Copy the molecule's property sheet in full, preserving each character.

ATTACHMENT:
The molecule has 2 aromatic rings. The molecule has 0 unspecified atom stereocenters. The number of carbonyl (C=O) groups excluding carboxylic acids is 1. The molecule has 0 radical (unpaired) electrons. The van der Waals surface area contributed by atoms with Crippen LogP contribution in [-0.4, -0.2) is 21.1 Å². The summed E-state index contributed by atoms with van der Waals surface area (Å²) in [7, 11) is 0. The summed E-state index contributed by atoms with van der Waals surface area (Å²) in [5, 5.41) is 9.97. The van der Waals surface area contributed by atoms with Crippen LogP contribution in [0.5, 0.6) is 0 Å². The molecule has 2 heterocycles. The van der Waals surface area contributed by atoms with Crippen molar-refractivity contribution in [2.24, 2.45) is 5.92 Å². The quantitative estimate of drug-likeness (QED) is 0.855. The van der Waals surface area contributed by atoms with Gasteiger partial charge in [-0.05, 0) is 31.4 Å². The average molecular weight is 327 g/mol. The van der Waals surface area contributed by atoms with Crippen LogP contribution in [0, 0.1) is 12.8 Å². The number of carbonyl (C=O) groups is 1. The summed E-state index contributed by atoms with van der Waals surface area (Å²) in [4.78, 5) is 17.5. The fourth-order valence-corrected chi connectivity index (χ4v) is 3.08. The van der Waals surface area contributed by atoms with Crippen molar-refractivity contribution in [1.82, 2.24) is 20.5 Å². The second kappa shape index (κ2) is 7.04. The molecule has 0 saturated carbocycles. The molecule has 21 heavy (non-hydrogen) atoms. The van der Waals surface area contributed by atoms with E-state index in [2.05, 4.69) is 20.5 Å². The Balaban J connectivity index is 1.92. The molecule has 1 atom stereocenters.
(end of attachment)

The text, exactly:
The molecule has 2 aromatic rings. The molecule has 0 unspecified atom stereocenters. The number of carbonyl (C=O) groups excluding carboxylic acids is 1. The molecule has 0 radical (unpaired) electrons. The van der Waals surface area contributed by atoms with Crippen LogP contribution in [-0.4, -0.2) is 21.1 Å². The summed E-state index contributed by atoms with van der Waals surface area (Å²) in [7, 11) is 0. The summed E-state index contributed by atoms with van der Waals surface area (Å²) in [5, 5.41) is 9.97. The van der Waals surface area contributed by atoms with Crippen LogP contribution in [0.5, 0.6) is 0 Å². The molecule has 2 heterocycles. The van der Waals surface area contributed by atoms with Crippen molar-refractivity contribution in [2.24, 2.45) is 5.92 Å². The quantitative estimate of drug-likeness (QED) is 0.855. The van der Waals surface area contributed by atoms with Gasteiger partial charge in [-0.05, 0) is 31.4 Å². The average molecular weight is 327 g/mol. The van der Waals surface area contributed by atoms with Crippen LogP contribution in [0, 0.1) is 12.8 Å². The number of carbonyl (C=O) groups is 1. The summed E-state index contributed by atoms with van der Waals surface area (Å²) in [4.78, 5) is 17.5. The fourth-order valence-corrected chi connectivity index (χ4v) is 3.08. The van der Waals surface area contributed by atoms with Crippen molar-refractivity contribution in [1.82, 2.24) is 20.5 Å². The second kappa shape index (κ2) is 7.04. The molecule has 0 saturated carbocycles. The molecule has 21 heavy (non-hydrogen) atoms. The van der Waals surface area contributed by atoms with E-state index in [2.05, 4.69) is 20.5 Å². The Balaban J connectivity index is 1.92. The molecule has 1 atom stereocenters.